IBM: Fixed prices for IT projects are unethical

Big Blue’s Agile development guru, Scott Ambler, outlines for ProjectWorld 2008 attendees how he keeps the stakeholders happy and helps teams actually meet their deadlines

If your IT projects are consistently late and over budget, chances are you haven't implemented Agile software development practices.

Speaking at this week's ProjectWorld/Business Analyst World in Canada, Scott Ambler, practice leader of Agile development at IBM, told a crowd of IT professionals to throw away most of their traditional software development theories and take a new approach in their future projects.

In most development projects, Ambler said, business analysts write out a detailed requirements specification document and send it over to the software developers to carry out the design. By developing the plans upfront, he said, the people making the requirements document end up guessing the type of things the company may need down the road and more often than not, the IT projects end up in failure.

"Writing a detailed requirement spec up front is a worst practice, despite being considered a best practice for the longest time," he said. "When you do this, you are building to specs as opposed to building to what people actually need."

Ambler also said that because many IT projects carve their requirements in stone before any actual tests or coding has been done, their budgets are often underestimated and unrealistic.

"Fixed prices for IT projects are unethical," he said. "We can't estimate up front and the only way to enforce the costs is through change management, which is also unethical. Change management is really about change prevention."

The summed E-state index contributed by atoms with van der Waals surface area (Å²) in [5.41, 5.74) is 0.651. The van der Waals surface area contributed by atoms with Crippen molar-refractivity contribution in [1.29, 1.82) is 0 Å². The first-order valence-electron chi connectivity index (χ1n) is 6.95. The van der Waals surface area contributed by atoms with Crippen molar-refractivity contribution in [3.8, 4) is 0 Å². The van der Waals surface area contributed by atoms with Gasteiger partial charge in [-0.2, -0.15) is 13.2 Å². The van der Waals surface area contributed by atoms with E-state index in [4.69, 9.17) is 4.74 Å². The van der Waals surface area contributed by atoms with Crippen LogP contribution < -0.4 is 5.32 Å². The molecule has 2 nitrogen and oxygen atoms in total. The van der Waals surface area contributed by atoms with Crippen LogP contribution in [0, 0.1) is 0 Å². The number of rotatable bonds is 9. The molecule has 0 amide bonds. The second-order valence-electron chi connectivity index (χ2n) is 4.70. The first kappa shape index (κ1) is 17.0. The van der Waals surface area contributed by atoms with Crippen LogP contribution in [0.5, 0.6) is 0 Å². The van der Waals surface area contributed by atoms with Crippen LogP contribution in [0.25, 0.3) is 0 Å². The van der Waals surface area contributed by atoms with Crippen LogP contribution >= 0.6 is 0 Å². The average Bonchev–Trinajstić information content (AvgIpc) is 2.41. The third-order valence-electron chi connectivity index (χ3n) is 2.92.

To combat these ineffective IT projects, Ambler recommended organizations consider the Agile approach -- which he defined as an incremental process that is performed in a highly collaborative manner to meet the changing needs of the stakeholders.

"The traditional way of writing a bunch of documentation and flipping it over to the next group doesn't work," he said. "We prefer executive documentation, which requires that we write the code first. It's far more disciplined and every two weeks or so we have working and visual software to show to our stakeholders."

Besides increased teamwork between multiple business groups, some of the key criteria to an agile system, according to Ambler, include continuous testing that drives development, daily work with the stakeholders, and producing working software on a regular basis. Many IT organizations, he said, too often lose sight of their true goals. "You have to know your audience," Ambler said. "Treat your stakeholders like adults and keep them involved in the process. Any dollar spent on documentation is a dollar not spent on working software."

Cem Kaner, author of Lessons Learned in Software Testing and Testing Computer Software, agreed, saying Agile development can reduce the cost of late changes and make it easier for IT organizations to respond as the stakeholders' needs continually evolve.

"The most important thing the executive can do is keep asking the critical question, 'How does this practice (paired programming, test-first programming, whatever the group is proposing this week) make us more able to be more responsive later,'" Kaner, who is professor of software engineering at the Florida Institute of Technology, added. If those implementing the process can't answer this question convincingly, Kaner said, it's a big red flag.

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